Being Gay Is Gay started as a joke about a year and a half ago. It was right after I graduated college and my friends had started White Girl Problems. Before that, I didn’t really get Twitter, didn’t really know how to make it work for me. But with White Girl Problems, I was like, “Oh, okay. I can just make jokes. Cool.” So I did. I started Being Gay Is Gay as sort of a reaction to the mindfuck that IS being a gay man in 2011. There’s such a duality of pride, of ‘I’m Here, I’m Queer,’ and then just utter self-loathing. It’s confusing. We get fucked up messages from the media about what it means to be gay. Being Gay Is Gay satirizes the stereotypes that have been perpetuated by the media and sometimes it can get pretty dark. Luckily for me though, people responded to it and it sort of took off. I stopped doing it though when I started TC. I don’t have the time or the interest anymore. It has been pretty much orphaned in the last few months.
I want people to stop feeling so guilty about fucking up, or getting too drunk, or not landing their dream job yet. Because in the end, everything will be okay.
What are you reading right now?What work has influenced you as a writer?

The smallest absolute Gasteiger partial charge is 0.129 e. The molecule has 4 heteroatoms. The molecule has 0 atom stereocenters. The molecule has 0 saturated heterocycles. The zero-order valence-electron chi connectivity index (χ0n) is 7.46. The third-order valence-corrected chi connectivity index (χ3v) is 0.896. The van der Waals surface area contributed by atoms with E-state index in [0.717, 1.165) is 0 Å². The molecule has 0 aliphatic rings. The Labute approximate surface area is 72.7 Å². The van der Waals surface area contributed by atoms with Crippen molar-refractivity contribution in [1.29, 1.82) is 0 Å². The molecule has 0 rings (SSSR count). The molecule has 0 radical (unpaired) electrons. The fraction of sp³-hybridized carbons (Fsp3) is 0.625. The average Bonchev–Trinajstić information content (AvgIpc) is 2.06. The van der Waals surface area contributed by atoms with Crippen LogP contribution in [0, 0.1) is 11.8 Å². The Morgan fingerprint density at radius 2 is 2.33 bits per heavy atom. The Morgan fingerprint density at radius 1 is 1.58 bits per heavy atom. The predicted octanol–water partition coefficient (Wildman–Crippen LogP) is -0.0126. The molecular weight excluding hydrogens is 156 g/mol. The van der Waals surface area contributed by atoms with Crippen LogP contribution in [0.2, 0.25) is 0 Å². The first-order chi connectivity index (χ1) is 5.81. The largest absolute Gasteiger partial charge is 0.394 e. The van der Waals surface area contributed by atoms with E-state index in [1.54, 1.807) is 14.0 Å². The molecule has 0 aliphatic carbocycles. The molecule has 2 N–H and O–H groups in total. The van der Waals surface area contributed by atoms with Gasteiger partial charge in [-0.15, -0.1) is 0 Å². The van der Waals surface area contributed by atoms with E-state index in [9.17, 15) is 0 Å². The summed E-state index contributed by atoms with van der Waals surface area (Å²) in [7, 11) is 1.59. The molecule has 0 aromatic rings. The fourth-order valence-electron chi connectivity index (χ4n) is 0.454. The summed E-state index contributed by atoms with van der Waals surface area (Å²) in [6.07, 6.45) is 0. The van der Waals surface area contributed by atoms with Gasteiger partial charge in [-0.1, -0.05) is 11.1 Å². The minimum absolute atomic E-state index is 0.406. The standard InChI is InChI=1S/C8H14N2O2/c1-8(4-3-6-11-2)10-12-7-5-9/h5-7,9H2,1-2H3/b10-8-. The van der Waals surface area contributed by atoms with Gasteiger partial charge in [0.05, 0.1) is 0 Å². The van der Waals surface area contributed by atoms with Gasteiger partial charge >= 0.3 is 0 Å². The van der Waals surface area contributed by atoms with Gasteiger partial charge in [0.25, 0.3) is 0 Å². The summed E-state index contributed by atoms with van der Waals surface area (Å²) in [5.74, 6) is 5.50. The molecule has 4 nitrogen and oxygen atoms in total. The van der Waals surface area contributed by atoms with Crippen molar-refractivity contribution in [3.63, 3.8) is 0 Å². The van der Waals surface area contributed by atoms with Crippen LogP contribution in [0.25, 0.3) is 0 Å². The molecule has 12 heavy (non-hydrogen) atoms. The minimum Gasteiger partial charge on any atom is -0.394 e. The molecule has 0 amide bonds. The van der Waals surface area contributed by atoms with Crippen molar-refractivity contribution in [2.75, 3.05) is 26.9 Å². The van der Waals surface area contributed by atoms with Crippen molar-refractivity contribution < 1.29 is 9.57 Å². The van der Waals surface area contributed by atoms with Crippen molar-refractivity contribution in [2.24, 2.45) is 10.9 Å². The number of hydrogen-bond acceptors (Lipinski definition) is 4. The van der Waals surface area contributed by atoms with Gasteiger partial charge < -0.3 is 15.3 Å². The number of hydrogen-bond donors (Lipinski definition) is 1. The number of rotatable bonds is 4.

I just read Blue Nights by Joan Didion and now I’m reading Mindy Kaling’s new book. Anything Joan Didion has written has influenced me, and I also felt super inspired after reading Self Help by Lorrie Moore. I read that book and immediately wrote what became my first piece for TC. I should send her a thank you note.
Years from now, when people read your work, what do you want them to say and feel about it?
Gosh, I’m not sure. The Internet is so ephemeral. Does anything ever stick? I guess I would want them to think that I captured a feeling, a moment in time, about our generation. And that hopefully by reading my stuff, they felt more secure in their neuroses. My stuff can be very self help-y sometimes and I like that. I want people to stop feeling so guilty about fucking up, or getting too drunk, or not landing their dream job yet. Because in the end, everything will be okay. (I’m telling myself this too. I’m my own therapist these days.)
Any future projects in the works?
I contributed to The World’s First Perfect Zine, along with Lena Dunham, jj, Vampire Weekend, Tao Lin, Das Racist, etc. It’s a great roster of writers and I feel honored to be included. That’s out on November 16th. I’m also speaking at some colleges in the next few months but nothing’s been official yet so I can’t say anything! And there might be some other cool stuff too but it’s all in the beginning stages so I must keep mum.